something like a rubber band around them to hold the meat together. The
reason I know is because I watched them do the cleaning one day. I
wanted to know."
Another scar on his right leg is from a surgery to relieve a
nerve, the deep perennial nerve responsible for his curling toes and
sensations that alternate between deadness and hypersensitivity.
"Mostly my leg feels nothing from the knee down," White said.
But "at Christmas it hurt so much I was crying."
Adds his sister, Teresa:
"If you walked past him, just the breeze would send him into
'Still barking orders'
"I can tell you what it sounds like when a bullet hits your
body," White says. "It's a pretty good 'thwack.' If you ever hunted,
it's about the same as if you hit a deer when you get close."
He did not know at the time it came from a "friendly."
"I was still barking orders when I was hit. I wanted to protect
my soldiers and to make sure they were down. Then I yelled for a medic.
I had no idea where the fire had come from. The most vivid picture in
my mind is of a medic working on me. She was covered in blood up to her
Because it happened inside an Army camp near Baghdad, a medical
tent was nearby.
"In the emergency room, I cussed out the crew because they
wanted to cut off my armored vest," he says. "These vests are hard to
come by. I told them to take it off, not cut it, because somebody else
will need it. That's about all I remember before they started doping me
White said he was forming a patrol to send "outside the wire,"
beyond the gate and protective walls of concrete jersey barriers, when
he was shot. He later learned the bullet came from the top of a
building 15 meters away, where a team of soldiers to cover the crew was
positioned. One of those soldiers, a spotter for a designated marksman,
was not qualified to use the M-240 machine gun but "for some reason,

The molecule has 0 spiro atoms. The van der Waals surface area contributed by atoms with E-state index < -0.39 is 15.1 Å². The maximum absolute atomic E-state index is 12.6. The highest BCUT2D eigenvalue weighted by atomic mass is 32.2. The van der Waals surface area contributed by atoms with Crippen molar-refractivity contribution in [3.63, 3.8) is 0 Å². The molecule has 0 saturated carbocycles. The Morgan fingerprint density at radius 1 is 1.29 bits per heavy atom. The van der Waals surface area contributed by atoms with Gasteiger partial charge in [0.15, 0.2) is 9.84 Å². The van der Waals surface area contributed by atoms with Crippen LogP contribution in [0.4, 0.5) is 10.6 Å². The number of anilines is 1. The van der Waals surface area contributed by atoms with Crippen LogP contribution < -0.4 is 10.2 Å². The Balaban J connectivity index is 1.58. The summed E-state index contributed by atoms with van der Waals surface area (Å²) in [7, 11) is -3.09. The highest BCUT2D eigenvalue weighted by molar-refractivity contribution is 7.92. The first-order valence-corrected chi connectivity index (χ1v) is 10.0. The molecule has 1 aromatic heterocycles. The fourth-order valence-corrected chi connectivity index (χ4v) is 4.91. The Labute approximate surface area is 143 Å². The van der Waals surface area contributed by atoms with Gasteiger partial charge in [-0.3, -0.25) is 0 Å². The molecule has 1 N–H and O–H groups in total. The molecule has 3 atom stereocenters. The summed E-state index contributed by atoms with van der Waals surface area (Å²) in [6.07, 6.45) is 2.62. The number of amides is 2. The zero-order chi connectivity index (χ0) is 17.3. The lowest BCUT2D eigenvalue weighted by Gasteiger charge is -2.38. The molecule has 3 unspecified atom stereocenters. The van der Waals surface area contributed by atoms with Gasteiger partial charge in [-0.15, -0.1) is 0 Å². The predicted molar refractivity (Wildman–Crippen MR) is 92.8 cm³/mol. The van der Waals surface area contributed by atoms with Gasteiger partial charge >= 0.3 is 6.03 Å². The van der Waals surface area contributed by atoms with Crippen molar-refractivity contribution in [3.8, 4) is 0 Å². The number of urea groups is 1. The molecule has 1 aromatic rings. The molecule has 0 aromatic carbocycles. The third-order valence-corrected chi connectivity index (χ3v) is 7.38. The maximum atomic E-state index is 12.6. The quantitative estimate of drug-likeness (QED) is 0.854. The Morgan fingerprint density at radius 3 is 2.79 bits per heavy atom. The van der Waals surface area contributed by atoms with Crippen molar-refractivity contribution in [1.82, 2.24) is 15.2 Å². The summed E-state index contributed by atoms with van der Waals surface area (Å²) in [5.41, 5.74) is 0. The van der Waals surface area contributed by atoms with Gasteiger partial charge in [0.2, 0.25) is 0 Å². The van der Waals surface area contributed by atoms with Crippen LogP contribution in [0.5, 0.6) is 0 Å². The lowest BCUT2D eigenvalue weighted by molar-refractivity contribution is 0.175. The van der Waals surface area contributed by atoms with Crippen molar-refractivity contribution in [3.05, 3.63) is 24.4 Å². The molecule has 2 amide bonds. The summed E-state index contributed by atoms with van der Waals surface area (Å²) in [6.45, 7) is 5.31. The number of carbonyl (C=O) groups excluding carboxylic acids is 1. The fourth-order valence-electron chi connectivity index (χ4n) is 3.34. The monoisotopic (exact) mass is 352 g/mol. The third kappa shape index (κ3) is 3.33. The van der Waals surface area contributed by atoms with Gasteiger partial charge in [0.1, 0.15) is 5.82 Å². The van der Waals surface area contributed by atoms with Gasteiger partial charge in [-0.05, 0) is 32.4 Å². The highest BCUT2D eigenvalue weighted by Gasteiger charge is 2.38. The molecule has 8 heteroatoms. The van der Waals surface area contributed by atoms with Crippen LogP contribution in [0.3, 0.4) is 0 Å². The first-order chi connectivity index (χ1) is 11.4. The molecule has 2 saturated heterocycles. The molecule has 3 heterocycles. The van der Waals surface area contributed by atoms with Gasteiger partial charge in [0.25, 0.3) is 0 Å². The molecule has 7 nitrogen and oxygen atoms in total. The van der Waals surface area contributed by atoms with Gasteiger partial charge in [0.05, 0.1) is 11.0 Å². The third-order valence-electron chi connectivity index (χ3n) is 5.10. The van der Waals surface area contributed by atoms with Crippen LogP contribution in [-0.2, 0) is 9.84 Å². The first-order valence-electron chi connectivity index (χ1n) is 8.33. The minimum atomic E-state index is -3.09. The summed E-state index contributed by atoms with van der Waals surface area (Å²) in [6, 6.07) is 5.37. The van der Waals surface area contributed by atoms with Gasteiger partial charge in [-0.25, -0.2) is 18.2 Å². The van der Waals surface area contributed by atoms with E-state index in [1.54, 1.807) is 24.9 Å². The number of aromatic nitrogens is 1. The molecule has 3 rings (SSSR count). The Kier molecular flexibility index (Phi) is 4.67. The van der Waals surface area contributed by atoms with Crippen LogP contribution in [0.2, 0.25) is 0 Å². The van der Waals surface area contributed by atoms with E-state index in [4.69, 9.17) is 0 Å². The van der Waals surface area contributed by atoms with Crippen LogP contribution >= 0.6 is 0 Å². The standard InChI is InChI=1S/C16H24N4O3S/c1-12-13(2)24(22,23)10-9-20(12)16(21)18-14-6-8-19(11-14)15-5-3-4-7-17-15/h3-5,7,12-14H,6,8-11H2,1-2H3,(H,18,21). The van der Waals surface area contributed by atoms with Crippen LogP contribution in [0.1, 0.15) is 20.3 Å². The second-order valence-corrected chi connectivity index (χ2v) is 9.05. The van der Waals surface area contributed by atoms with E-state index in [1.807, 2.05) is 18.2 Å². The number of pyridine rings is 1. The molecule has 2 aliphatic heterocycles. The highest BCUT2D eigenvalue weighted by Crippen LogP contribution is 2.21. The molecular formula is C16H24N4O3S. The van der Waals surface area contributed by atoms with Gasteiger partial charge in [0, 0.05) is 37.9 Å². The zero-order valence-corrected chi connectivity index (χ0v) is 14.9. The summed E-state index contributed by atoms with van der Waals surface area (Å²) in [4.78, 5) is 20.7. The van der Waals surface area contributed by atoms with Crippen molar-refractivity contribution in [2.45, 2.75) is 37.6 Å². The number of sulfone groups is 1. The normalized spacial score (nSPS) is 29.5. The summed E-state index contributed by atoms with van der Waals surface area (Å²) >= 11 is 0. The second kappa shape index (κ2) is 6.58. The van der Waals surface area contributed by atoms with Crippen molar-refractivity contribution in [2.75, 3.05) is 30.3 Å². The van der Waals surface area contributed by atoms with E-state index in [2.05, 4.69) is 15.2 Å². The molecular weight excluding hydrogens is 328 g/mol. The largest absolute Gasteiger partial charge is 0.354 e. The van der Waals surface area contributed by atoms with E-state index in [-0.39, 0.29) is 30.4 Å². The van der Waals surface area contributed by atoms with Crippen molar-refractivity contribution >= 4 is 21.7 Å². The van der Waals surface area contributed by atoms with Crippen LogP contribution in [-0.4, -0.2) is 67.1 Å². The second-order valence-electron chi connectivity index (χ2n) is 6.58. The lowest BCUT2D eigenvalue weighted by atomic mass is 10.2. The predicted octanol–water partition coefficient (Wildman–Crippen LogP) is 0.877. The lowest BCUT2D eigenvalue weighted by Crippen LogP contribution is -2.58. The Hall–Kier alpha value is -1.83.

she decided to try to load it," he said.
A report of the investigation doesn't say why the soldier tried
to load the weapon, only that she did so and the weapon misfired,
sending nine bullets White's way.
An investigation ensued, National Guard officials confirmed. The
incident was deemed an accident. The soldier who caused the misfire
received an undisclosed punishment.
"Our brigade commander said she has real remorse," White said.
"I don't know how I'd feel if I saw her. She didn't do it on purpose,
but I can be bitter about it."
An uncertain future
An Army evaluation board will determine White's future when his
treatment is considered complete.
The Army could make any number of decisions, including discharging him
or letting him stay in, perhaps by giving him temporary retirement
until he is recovered.
White appreciates that there are troops more seriously injured
than he who will never walk or be independent again. He shares with
them a sense of life-altering limitations and expectations.
"I went from being a person who was active 20 hours a day to
being able to do nothing," White said "If I can't work on cars anymore,
I think I'd like to be retrained to work on computers. I read technical
manuals like novels."
White acknowledges his life has sometimes been a battle with
himself. In 1978, White dropped out of Snohomish High School in 10th
grade and joined the Army. It gave him structure and focus. He earned
his high school diploma, some college credits and vehicle mechanic
certifications. In 1992, he left the Army to work as a mechanic but
later joined the Oregon National Guard, then moved to Yakima and
transferred to the Washington National Guard. White's immediate goal is
to be cleared to walk on his leg by April.
The biggest frustration, however, has been "a foot drop." Nerve
damage caused White's toes to involuntarily curl. Results of a recent
surgery to relocate the nerve won't be known for months.
White grows glum. "One reason I'm so open about myself is
because it's good therapy," he says.
At home, White's sister tells him that a Vashon Island woman who
has been making and donating quilts to wounded soldiers was herself
feeling low recently, wondering if they really made a difference.
"Oh," White says, eyes brightening as he reviews those hanging
in his room. "They make a difference, a big difference."
P-I reporter Mike Barber can be reached at 206-448-8018 or